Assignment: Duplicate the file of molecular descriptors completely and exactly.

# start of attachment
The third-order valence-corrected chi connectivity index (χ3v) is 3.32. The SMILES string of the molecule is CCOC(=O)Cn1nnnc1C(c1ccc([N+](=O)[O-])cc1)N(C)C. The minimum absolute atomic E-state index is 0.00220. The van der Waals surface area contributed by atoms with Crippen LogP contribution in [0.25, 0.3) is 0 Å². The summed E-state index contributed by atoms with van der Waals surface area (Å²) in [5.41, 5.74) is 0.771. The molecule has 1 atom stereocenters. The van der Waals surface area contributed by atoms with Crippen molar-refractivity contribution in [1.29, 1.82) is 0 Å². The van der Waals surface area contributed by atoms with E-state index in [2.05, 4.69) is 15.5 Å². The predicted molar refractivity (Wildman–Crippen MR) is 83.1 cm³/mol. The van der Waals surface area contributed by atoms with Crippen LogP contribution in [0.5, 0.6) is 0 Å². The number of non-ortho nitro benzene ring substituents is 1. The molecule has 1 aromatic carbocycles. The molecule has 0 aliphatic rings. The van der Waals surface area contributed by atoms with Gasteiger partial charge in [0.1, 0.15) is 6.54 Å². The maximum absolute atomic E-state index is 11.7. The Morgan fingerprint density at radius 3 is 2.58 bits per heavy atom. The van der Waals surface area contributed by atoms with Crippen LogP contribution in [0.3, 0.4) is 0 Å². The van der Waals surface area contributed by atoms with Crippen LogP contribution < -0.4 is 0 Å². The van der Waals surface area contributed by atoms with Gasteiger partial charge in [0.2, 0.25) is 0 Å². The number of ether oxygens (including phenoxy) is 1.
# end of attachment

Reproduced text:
The third-order valence-corrected chi connectivity index (χ3v) is 3.32. The SMILES string of the molecule is CCOC(=O)Cn1nnnc1C(c1ccc([N+](=O)[O-])cc1)N(C)C. The minimum absolute atomic E-state index is 0.00220. The van der Waals surface area contributed by atoms with Crippen LogP contribution in [0.25, 0.3) is 0 Å². The summed E-state index contributed by atoms with van der Waals surface area (Å²) in [5.41, 5.74) is 0.771. The molecule has 1 atom stereocenters. The van der Waals surface area contributed by atoms with Crippen molar-refractivity contribution in [1.29, 1.82) is 0 Å². The van der Waals surface area contributed by atoms with E-state index in [2.05, 4.69) is 15.5 Å². The predicted molar refractivity (Wildman–Crippen MR) is 83.1 cm³/mol. The van der Waals surface area contributed by atoms with Crippen LogP contribution in [0.5, 0.6) is 0 Å². The number of non-ortho nitro benzene ring substituents is 1. The molecule has 1 aromatic carbocycles. The molecule has 0 aliphatic rings. The van der Waals surface area contributed by atoms with Gasteiger partial charge in [0.1, 0.15) is 6.54 Å². The maximum absolute atomic E-state index is 11.7. The Morgan fingerprint density at radius 3 is 2.58 bits per heavy atom. The van der Waals surface area contributed by atoms with Crippen LogP contribution in [0.3, 0.4) is 0 Å². The van der Waals surface area contributed by atoms with Crippen LogP contribution < -0.4 is 0 Å². The van der Waals surface area contributed by atoms with Gasteiger partial charge in [0.2, 0.25) is 0 Å². The number of ether oxygens (including phenoxy) is 1.